Fighting a $40 billion heist
Fraudsters steal up to $40 billion from the industry a year, says Judit Albers of A1 Telekom Austria. She tells Alan Burkitt-Gray about A1’s work with the GLF to reduce the cost of crime
The international carrier industry is about to present its latest report on how it can combat fraud. Estimates of the losses due to fraud vary, but it is a few per cent of the industry’s global service revenue. This sounds small in a competitive market, but it is large compared with most carriers’ margins.
Some estimates put the losses at US$30-$40 billion – money that is used for laundering or other criminal purposes that could be invested in building better networks and providing better services for everyone. “It’s hard to judge, as it’s hidden,” says Judit Albers, of the Al Telekom Austria Group. “It’s a huge, huge, business.”
Life at A1
Albers is head of A1 Telekom Austria’s international business, which has more exposure to fraud than most telcos. A1 has been leading the work in combatting fraud carried out by the Global Leaders Forum (GLF), an international group of chief executives and other industry figures that is managed by Capacity’s team.
I spoke to Albers in September about the challenges the business faces. “Fraud has a very long history in our industry,” says Albers. “For example, the revenue-sharing scam with Papua New Guinea numbers began more than 20 years ago.
Later, many other numbers were added to it, and today the list of countries with numbers used for fraudulent revenue shares is very long.”
Fraud was one of the topics for action identified early on by the GLF. The group launched its anti-fraud code of conduct in 2018, and since then it has driven dialogue and collaboration in the carrier community to find ways to reduce, and ultimately eradicate, fraud from the international voice business.
At Capacity Europe, the GLF will present its 2022 fraud report and further advance the attestation process it developed. Participants at the conference will discuss how to ensure the industry is better equipped to fight fraud in international telecoms. (See here for conference report.)
Albers says A1 took a bold attitude to fraud very early on. When the first revenue share frauds emerged 20 years ago, back when A1 was Mobilkom Austria, the company “started to be more aggressive”.
During Albers’ 22 years in the industry she has worked for three carriers, and during her career, the industry has evolved “from being a toddler to adulthood. I joined A1 last year. I head the whole team for international business,” she says.
As voice and data calls are connected along a chain of carriers, the consequences of fraud can be hard to explain, even to those in the industry.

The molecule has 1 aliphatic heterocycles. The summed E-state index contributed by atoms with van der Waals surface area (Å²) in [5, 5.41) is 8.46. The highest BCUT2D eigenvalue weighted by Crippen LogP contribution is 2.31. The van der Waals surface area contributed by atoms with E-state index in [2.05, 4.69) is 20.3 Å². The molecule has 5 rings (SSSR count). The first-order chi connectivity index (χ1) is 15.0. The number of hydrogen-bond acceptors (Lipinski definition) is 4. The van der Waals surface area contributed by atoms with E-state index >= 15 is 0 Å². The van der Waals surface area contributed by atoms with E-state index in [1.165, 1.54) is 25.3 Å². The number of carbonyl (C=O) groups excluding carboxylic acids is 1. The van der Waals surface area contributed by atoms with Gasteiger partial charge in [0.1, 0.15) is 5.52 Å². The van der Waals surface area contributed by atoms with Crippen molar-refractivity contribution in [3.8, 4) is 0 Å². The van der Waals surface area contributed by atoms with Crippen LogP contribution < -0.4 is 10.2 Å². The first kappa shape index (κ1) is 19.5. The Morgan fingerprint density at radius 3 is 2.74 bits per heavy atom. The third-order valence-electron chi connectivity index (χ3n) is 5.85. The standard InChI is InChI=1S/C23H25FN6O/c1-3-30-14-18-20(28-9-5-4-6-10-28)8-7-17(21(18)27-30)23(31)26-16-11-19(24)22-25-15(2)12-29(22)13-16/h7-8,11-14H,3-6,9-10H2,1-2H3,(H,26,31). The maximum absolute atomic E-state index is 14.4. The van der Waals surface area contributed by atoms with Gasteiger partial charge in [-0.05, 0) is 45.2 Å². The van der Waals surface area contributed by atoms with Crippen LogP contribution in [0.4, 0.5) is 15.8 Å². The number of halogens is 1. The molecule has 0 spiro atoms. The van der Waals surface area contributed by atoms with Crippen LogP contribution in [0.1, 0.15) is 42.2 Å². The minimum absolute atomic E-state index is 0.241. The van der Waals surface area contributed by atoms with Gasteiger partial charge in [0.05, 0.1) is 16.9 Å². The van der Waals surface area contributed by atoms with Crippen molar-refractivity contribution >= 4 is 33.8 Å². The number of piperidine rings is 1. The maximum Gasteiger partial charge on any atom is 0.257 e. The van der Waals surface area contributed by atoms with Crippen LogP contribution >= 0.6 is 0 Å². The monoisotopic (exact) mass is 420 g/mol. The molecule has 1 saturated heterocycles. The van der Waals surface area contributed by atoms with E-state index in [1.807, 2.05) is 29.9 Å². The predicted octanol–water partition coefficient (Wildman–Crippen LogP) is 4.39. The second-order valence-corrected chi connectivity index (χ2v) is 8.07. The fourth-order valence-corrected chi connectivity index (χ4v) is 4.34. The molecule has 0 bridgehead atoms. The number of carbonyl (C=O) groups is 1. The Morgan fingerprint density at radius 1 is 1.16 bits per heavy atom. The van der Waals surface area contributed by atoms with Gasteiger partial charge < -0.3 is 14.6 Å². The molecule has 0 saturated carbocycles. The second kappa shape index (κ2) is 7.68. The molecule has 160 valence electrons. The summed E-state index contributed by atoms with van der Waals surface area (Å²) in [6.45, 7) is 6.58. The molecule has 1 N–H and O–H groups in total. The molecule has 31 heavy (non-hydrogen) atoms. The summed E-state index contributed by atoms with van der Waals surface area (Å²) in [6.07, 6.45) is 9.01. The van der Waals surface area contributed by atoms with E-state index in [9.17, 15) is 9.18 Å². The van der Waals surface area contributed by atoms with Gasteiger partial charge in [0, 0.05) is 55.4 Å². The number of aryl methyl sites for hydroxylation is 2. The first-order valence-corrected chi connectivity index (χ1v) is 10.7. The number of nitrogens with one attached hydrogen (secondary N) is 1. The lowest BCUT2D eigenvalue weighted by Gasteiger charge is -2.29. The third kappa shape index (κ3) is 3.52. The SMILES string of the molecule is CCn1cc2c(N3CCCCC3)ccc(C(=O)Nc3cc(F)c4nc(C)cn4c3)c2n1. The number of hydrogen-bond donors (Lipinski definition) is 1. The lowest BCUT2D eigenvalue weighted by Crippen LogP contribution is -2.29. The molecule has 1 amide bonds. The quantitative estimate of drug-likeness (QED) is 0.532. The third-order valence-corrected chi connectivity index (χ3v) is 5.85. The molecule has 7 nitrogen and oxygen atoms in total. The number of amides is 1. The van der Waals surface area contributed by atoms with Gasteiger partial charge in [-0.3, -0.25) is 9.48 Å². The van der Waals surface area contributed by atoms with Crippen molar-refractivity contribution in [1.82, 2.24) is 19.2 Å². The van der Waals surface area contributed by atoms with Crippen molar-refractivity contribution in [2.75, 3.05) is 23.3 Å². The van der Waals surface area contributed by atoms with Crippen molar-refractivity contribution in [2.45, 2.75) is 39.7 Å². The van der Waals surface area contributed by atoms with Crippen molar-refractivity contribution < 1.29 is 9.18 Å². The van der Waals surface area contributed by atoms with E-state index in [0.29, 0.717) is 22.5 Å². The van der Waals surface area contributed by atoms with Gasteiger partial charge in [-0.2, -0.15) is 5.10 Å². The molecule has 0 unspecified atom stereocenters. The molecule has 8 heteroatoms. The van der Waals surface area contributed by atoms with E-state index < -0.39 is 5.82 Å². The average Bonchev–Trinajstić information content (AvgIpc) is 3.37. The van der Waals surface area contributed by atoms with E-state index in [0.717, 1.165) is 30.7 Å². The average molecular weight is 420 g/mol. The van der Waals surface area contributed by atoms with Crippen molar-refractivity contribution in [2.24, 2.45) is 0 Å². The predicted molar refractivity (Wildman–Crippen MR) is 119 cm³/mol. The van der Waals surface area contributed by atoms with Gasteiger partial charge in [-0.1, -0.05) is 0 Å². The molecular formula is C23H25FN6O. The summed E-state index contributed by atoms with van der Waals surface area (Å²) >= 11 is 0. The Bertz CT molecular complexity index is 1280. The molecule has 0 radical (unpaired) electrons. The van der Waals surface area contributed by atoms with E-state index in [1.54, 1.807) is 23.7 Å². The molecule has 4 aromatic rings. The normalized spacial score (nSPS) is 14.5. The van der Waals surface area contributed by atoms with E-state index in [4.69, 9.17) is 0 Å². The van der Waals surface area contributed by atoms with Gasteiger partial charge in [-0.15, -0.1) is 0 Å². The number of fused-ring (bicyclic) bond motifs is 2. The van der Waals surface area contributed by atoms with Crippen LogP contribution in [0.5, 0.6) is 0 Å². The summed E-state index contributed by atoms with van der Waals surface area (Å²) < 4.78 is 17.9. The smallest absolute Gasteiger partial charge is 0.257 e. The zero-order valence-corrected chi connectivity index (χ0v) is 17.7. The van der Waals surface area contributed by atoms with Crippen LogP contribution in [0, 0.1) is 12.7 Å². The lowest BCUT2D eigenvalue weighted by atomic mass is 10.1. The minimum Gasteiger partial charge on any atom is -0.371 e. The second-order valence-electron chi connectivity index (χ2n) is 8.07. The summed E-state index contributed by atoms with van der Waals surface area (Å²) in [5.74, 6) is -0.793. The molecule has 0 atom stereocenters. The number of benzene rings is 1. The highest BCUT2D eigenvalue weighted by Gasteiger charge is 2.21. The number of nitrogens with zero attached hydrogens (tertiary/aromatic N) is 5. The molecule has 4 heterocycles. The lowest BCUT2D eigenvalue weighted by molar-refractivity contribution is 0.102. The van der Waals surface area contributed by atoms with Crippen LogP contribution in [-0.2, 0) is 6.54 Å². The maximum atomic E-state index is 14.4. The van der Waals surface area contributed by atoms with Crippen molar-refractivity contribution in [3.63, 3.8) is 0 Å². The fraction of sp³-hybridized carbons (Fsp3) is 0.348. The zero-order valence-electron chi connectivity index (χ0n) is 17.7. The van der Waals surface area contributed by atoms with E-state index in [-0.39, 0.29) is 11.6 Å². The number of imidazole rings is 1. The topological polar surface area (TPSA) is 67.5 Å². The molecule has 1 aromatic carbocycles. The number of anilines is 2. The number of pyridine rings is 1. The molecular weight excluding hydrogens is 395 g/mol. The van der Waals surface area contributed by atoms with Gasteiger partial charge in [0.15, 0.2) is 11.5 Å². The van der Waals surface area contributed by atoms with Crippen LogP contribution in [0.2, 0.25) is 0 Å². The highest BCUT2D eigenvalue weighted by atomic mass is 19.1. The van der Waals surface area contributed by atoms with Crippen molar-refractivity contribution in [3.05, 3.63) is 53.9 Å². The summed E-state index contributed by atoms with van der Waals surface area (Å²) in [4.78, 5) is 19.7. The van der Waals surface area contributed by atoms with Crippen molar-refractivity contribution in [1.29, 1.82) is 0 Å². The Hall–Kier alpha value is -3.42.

“Nobody in the chain understood,” says Albers. “We were the transit carriers.”
There is one type of fraud – PBX frauds – in which criminals hack into a business’s internal telephone exchange. This allows them to make calls at that company’s expense. Alternatively, a hacked exchange can be used to make calls to revenue-sharing numbers owned by fraudsters – the PBX’s owner or a carrier pays the criminals for the calls, who then disappear with the cash.
“If we stopped the money, we could stop the flow,” says Albers.
Going to the police about telecommunications fraud can be pointless, Albers says. “Some police don’t take it seriously. They don’t understand it. In some countries we’re not able to get police reports.”
The United States is a particular challenge, she explains. It has 18,000 police forces, some of which are extremely small. “That’s why it’s so attractive” to fraudsters, she says.
But who are the people running these multi-billion frauds?
“People who know what they do,” she says. “I’ve never met them. It’s a revenue share, so when they’re paid, then the money is split up.” Things are not all bad, says Albers. The industry is doing a good job of controlling some criminal activities, and the rates for these are going down. However, “people are creative and that’s not so good”.
A third of the GLF’s members say there is a significant increase in fraud.
“This is what we are now concentrating on,” Albers adds. She runs through some of the more common types of scams, such as SIM farms and A-number fraud.
SIM farms are frequently used in SMS and voice call phishing scams. Large numbers of regular consumer SIM cards are connected to modems, and are then used to send identical text or voice messages to thousands of people. The scammers can even take advantage of the free SMS and voice call allowances that come with the SIMs.